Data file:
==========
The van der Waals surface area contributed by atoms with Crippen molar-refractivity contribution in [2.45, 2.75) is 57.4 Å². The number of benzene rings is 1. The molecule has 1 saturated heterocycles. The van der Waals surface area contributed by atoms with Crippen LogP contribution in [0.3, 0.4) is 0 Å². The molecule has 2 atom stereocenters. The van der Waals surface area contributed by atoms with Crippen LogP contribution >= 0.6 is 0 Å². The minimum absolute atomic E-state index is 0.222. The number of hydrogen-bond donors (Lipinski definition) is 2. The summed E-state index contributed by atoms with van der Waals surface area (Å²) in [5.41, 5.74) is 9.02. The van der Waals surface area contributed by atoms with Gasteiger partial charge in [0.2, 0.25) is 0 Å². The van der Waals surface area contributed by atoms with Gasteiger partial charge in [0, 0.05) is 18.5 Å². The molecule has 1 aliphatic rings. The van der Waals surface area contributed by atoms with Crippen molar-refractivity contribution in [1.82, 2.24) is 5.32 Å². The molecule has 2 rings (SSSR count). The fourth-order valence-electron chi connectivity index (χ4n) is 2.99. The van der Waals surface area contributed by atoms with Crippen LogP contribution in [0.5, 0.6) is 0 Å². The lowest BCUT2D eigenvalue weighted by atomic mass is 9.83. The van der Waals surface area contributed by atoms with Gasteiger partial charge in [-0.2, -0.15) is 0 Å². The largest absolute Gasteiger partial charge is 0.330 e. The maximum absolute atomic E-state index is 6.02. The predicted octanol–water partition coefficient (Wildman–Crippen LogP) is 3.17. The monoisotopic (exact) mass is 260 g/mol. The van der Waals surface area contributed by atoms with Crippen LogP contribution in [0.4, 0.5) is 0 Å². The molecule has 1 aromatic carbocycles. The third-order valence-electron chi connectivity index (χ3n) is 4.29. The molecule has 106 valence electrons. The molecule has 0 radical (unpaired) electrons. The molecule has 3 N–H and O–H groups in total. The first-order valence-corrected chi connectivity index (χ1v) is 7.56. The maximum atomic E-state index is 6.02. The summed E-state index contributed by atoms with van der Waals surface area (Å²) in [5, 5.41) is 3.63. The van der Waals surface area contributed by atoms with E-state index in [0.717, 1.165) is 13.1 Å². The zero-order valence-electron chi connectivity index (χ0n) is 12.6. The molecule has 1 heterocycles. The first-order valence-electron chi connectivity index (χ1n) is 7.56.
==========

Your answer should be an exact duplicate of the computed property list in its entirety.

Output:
The van der Waals surface area contributed by atoms with Crippen molar-refractivity contribution in [2.45, 2.75) is 57.4 Å². The number of benzene rings is 1. The molecule has 1 saturated heterocycles. The van der Waals surface area contributed by atoms with Crippen LogP contribution in [0.3, 0.4) is 0 Å². The molecule has 2 atom stereocenters. The van der Waals surface area contributed by atoms with Crippen LogP contribution >= 0.6 is 0 Å². The minimum absolute atomic E-state index is 0.222. The number of hydrogen-bond donors (Lipinski definition) is 2. The summed E-state index contributed by atoms with van der Waals surface area (Å²) in [5.41, 5.74) is 9.02. The van der Waals surface area contributed by atoms with Gasteiger partial charge in [0.2, 0.25) is 0 Å². The van der Waals surface area contributed by atoms with Gasteiger partial charge in [0, 0.05) is 18.5 Å². The molecule has 1 aliphatic rings. The van der Waals surface area contributed by atoms with Crippen molar-refractivity contribution in [1.82, 2.24) is 5.32 Å². The molecule has 2 rings (SSSR count). The fourth-order valence-electron chi connectivity index (χ4n) is 2.99. The van der Waals surface area contributed by atoms with Crippen LogP contribution in [0.5, 0.6) is 0 Å². The lowest BCUT2D eigenvalue weighted by atomic mass is 9.83. The van der Waals surface area contributed by atoms with Gasteiger partial charge in [-0.2, -0.15) is 0 Å². The largest absolute Gasteiger partial charge is 0.330 e. The maximum absolute atomic E-state index is 6.02. The predicted octanol–water partition coefficient (Wildman–Crippen LogP) is 3.17. The monoisotopic (exact) mass is 260 g/mol. The van der Waals surface area contributed by atoms with Crippen LogP contribution in [0.4, 0.5) is 0 Å². The molecule has 1 aromatic carbocycles. The third-order valence-electron chi connectivity index (χ3n) is 4.29. The molecule has 106 valence electrons. The molecule has 0 radical (unpaired) electrons. The molecule has 3 N–H and O–H groups in total. The first-order valence-corrected chi connectivity index (χ1v) is 7.56. The maximum atomic E-state index is 6.02. The summed E-state index contributed by atoms with van der Waals surface area (Å²) in [5, 5.41) is 3.63. The van der Waals surface area contributed by atoms with E-state index in [0.717, 1.165) is 13.1 Å². The zero-order valence-electron chi connectivity index (χ0n) is 12.6. The molecule has 1 heterocycles. The first-order valence-electron chi connectivity index (χ1n) is 7.56.